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Community Survey
Stafford 350
Learn fast with Mango Languages
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Digital magazines from Zinio. Back issues available.
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Community Survey
Stafford 350
Learn fast with Mango Languages
eBooks - we've got 'em
Digital magazines from Zinio. Back issues available.
Local Authors

LibraryPoint Blog

05/09/2012 - 12:06pm
Bidding Farewell to Maurice Sendak

When it first appeared in 1963, Maurice Sendak’s Where the Wild Things Are didn’t look like or read like any other children’s book out there. It was full of mystery and wonder--and Wild Things with attitude, including the King of all Wild Things, our hero Max.

But Max of the wolf suit wasn’t originally supposed to voyage to the Land of the Wild Things. He was first scheduled to be visiting the Land of the Wild Horses--which was how the book was planned and given to Maurice Sendak to write and illustrate. The problem was, the author/illustrator did not know how to draw horses. So his editor let him change them to Wild Things, a take on the Yiddish phrase "Vilde chaya,” meaning boisterous children.*   This changeover was magic.

05/09/2012 - 2:31am
The Flight of Gemma Hardy by Margot Livesey

Gemma Hardy’s story parallels Jane Eyre’s experiences—both have an evil aunt and have to work for their educations at boarding school as charity girls.  Both girls are bullied and treated unfairly by family, school staff, and students. Both girls have disappointments with men who have secrets.  If you enjoyed Charlotte Bronte’s gothic tales or Daphne Du Maurier’s Rebecca, you will love The Flight of Gemma Hardy by Margot Livesey. Set in the 1950’s and 1960’s in Scotland and Iceland, the author uses the imagery of birds and flight to underscore Gemma’s journey.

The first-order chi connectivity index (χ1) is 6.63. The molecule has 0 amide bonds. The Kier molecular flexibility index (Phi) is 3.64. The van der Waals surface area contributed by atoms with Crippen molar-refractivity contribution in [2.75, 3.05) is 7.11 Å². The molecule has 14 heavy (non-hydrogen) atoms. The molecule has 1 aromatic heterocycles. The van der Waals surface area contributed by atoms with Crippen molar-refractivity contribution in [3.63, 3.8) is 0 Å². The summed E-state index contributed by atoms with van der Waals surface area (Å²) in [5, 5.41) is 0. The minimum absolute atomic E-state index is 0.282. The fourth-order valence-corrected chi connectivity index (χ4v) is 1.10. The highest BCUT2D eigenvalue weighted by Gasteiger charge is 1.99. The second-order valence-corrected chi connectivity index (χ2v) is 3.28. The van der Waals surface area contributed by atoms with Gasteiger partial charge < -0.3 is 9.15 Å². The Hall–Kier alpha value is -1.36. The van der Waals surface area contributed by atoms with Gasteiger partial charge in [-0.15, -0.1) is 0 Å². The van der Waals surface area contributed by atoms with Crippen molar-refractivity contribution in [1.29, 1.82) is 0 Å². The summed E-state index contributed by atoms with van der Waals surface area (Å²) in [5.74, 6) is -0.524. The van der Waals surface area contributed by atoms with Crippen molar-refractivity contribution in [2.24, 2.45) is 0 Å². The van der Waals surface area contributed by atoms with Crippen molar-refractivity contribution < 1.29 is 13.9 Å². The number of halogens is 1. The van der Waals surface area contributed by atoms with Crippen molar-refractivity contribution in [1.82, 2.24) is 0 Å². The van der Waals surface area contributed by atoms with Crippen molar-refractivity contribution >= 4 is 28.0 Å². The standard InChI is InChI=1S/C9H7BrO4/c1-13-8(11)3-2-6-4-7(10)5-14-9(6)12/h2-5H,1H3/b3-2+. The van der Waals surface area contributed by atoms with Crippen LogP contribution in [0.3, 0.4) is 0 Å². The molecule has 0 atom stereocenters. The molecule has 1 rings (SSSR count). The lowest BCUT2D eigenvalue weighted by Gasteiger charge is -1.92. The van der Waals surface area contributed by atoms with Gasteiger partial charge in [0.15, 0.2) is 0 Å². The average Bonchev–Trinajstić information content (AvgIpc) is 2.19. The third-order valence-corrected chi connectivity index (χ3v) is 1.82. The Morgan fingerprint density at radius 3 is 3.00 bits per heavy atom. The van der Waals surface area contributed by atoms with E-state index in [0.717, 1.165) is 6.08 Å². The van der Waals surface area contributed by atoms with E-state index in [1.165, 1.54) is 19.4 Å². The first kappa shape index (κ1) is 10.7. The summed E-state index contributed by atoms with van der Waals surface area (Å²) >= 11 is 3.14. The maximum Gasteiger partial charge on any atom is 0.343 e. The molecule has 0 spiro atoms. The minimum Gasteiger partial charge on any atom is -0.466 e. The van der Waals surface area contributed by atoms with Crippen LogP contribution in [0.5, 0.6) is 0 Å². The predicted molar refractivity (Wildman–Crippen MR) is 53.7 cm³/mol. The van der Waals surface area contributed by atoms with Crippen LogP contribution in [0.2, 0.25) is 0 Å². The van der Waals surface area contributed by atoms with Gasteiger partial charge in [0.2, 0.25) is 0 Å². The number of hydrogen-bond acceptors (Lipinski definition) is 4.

05/08/2012 - 2:26pm

I had never heard of “the Talk” until a recent radio interview shared the agonizing conversation that many African-American parents have with their sons.  The mother had a son who ran track, but, as a precaution, wasn’t allowed to run in his own neighborhood. I was instantly reminded of Jacqueline Woodson’s book  “If You Come Softly” and my own skepticism at a plot development I naively mistook as contrived.  

If You Come Softly” is a love story, effectively told in alternating viewpoints that provide insight into what it’s like to be a  teen, interracial couple.  The boy, Jeremiah, “was black.  HE could feel it.  The way the sun pressed down hard and hot on his skin...He felt warm inside his skin, protected.”  Inside his neighborhood, he felt good, “but one step outside.  Just one step and somehow the weight of his skin seemed to change.  It got heavier.”  He had just started attending a fancy Manhattan prep school and collided with Ellie the first day.  Corny as it sounds, it was love at first sight.  Despite the challenges their race differences brought, they persevered, but there’s one thing neither Ellie nor I could completely comprehend: what it’s like to be a young African-American man.  Jeremiah’s parents weren’t against the relationship, but they were concerned.  In their discussions they said one thing that surprised me--never run in a white neighborhood.  In a moment of sheer joy, that advice is tragically forgotten.  As simply an ill-starred love story, the reader will weep, but knowing about “the Talk,” readers will be heartbroken at circumstances necessitating such a conversation in the first place.